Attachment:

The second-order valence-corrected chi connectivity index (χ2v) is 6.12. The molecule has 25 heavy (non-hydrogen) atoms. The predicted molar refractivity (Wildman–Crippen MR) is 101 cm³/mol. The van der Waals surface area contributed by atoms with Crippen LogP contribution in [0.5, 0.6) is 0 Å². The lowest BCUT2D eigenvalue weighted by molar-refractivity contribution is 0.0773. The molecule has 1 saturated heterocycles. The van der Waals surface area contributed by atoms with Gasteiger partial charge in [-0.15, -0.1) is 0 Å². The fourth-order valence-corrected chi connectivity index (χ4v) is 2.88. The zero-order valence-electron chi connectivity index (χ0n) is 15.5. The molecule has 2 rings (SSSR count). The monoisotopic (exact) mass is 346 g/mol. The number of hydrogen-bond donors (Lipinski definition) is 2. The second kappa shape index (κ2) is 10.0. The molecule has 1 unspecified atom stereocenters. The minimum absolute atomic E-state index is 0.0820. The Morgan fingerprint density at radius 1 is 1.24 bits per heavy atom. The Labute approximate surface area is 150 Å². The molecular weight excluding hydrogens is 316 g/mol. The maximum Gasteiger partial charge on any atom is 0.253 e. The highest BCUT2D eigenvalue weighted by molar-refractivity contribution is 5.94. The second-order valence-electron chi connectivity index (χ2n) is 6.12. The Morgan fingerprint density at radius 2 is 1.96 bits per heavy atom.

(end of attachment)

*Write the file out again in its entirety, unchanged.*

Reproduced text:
The second-order valence-corrected chi connectivity index (χ2v) is 6.12. The molecule has 25 heavy (non-hydrogen) atoms. The predicted molar refractivity (Wildman–Crippen MR) is 101 cm³/mol. The van der Waals surface area contributed by atoms with Crippen LogP contribution in [0.5, 0.6) is 0 Å². The lowest BCUT2D eigenvalue weighted by molar-refractivity contribution is 0.0773. The molecule has 1 saturated heterocycles. The van der Waals surface area contributed by atoms with Gasteiger partial charge in [-0.15, -0.1) is 0 Å². The fourth-order valence-corrected chi connectivity index (χ4v) is 2.88. The zero-order valence-electron chi connectivity index (χ0n) is 15.5. The molecule has 2 rings (SSSR count). The monoisotopic (exact) mass is 346 g/mol. The number of hydrogen-bond donors (Lipinski definition) is 2. The second kappa shape index (κ2) is 10.0. The molecule has 1 unspecified atom stereocenters. The minimum absolute atomic E-state index is 0.0820. The Morgan fingerprint density at radius 1 is 1.24 bits per heavy atom. The Labute approximate surface area is 150 Å². The molecular weight excluding hydrogens is 316 g/mol. The maximum Gasteiger partial charge on any atom is 0.253 e. The highest BCUT2D eigenvalue weighted by molar-refractivity contribution is 5.94. The second-order valence-electron chi connectivity index (χ2n) is 6.12. The Morgan fingerprint density at radius 2 is 1.96 bits per heavy atom.